IN PICTURES: Top 8 Estate Planning Mistakes

    Are you someone who can fix just about anything? You may want to look for a career in maintenance and repair, a large job sector expected to feel the pinch as experience baby boomers retire. Experience and licensing drive careers in this industry, so expect to work your way up - and learn from those experienced workers before they leave the workforce. Starting pay for electricians, for example, is $33,000, with top electricians earning $82,000. The highest earnings in the installation industry go to those who specialize and acquire licensing.

    The Bottom Line
    For the best chance at sliding into a boomer retiree's seat, look for jobs in sectors that require trade skills that are learned on the job, like manufacturing and utilities, and those with secure pension plans, like education. If you're entering a new career, look to these soon-retiring baby boomers for guidance and training, so you'll be ready to promote once they're ready to enjoy their golden years. The retiring boomer generation makes up more than 25% of the population - prepare for this shift in the labor market, and you could be in a secure career for decades to come. (Find out where to turn when looking to invest in a tumultuous market. Check out Industries That Thrive On Recession.)

    Related Articles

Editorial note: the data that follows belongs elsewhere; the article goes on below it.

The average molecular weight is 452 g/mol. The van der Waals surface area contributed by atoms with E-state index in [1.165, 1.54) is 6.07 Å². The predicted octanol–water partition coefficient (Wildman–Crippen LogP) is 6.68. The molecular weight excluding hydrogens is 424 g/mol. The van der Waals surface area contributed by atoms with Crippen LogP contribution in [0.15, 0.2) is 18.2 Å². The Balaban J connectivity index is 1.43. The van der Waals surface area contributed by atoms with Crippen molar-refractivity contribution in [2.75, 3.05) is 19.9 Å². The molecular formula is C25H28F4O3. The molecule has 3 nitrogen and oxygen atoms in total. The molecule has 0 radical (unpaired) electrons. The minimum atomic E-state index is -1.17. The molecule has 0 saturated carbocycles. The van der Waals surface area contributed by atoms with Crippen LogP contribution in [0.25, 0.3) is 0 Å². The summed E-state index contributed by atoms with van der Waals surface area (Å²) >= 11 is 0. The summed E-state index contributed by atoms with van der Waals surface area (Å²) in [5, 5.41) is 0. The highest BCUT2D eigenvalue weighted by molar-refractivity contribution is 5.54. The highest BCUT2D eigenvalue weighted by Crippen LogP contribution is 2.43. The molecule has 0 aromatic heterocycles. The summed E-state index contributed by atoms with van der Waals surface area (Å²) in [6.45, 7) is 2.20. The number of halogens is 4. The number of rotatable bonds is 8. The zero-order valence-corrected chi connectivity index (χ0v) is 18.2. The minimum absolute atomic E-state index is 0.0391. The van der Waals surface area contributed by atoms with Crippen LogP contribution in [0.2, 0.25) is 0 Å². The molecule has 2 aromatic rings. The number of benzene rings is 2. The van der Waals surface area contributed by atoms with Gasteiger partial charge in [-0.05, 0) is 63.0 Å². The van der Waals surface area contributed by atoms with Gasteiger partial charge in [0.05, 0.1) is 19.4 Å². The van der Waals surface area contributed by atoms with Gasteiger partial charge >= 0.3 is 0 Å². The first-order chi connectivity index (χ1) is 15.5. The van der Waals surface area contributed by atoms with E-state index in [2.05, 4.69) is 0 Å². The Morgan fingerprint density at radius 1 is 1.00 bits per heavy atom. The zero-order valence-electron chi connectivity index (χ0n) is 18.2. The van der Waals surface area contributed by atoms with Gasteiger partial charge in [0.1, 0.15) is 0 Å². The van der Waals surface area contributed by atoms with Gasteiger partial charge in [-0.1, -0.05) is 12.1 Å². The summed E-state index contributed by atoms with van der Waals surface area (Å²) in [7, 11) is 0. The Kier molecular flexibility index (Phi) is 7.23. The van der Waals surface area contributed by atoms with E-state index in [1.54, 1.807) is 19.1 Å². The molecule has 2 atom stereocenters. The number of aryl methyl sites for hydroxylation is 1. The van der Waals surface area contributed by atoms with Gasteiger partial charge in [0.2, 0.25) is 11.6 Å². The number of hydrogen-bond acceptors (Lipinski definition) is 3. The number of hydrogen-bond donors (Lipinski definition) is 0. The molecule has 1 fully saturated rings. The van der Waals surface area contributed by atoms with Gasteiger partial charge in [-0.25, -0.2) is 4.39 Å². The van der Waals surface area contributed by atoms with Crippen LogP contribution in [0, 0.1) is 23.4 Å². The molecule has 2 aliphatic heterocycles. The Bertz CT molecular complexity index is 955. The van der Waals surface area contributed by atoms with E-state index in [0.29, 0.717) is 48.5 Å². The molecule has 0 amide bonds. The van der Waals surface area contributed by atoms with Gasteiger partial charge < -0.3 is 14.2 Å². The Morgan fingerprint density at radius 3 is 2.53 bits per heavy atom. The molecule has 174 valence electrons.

1. Budgeting

      Lost Your Job? 6 Things to Do Immediately

      If you’ve lost your job, shoring up your finances as best you can will make it easier to get back on your feet again when that next position rolls around.
    2. Credit & Loans

      Top 5 Reasons Why People Go Bankrupt

      The biggest cause of bankruptcy in the United States is medical expenses.
    3. Economics

      3 Economic Challenges France Faces in 2016

      Learn about the three most significant economic challenges facing France in 2016. How will France implement reforms to improve its GDP and reduce unemployment?
    4. Economics

      3 Economic Challenges Italy Faces in 2016

      Learn how Italy's economic problems are ingrained and systemic. Unless Italy implements drastic economic fixes, 2016 will be another year of struggle.
    5. Economics

      An Introduction to Government Loans

      Government loans further policymakers' efforts to create positive social outcomes by offering timely access to capital for qualified candidates.
    6. Investing

      Is the Number of Workers in the U.S. Declining?

      The number of workers in the U.S. labor force is declining. What caused it and what is the solution?
    7. Investing

      How Labor Force Participation Rate Affects U.S. Unemployment

      While a falling unemployment rate sounds like a good thing, it can actually be indicative of people leaving the labor force because they can't find a job.
    8. Financial Advisors

      Top Tips for the Recently Unemployed

      When a major life change such as a job loss comes up the advice and counsel of a trusted financial advisor can prove to be invaluable.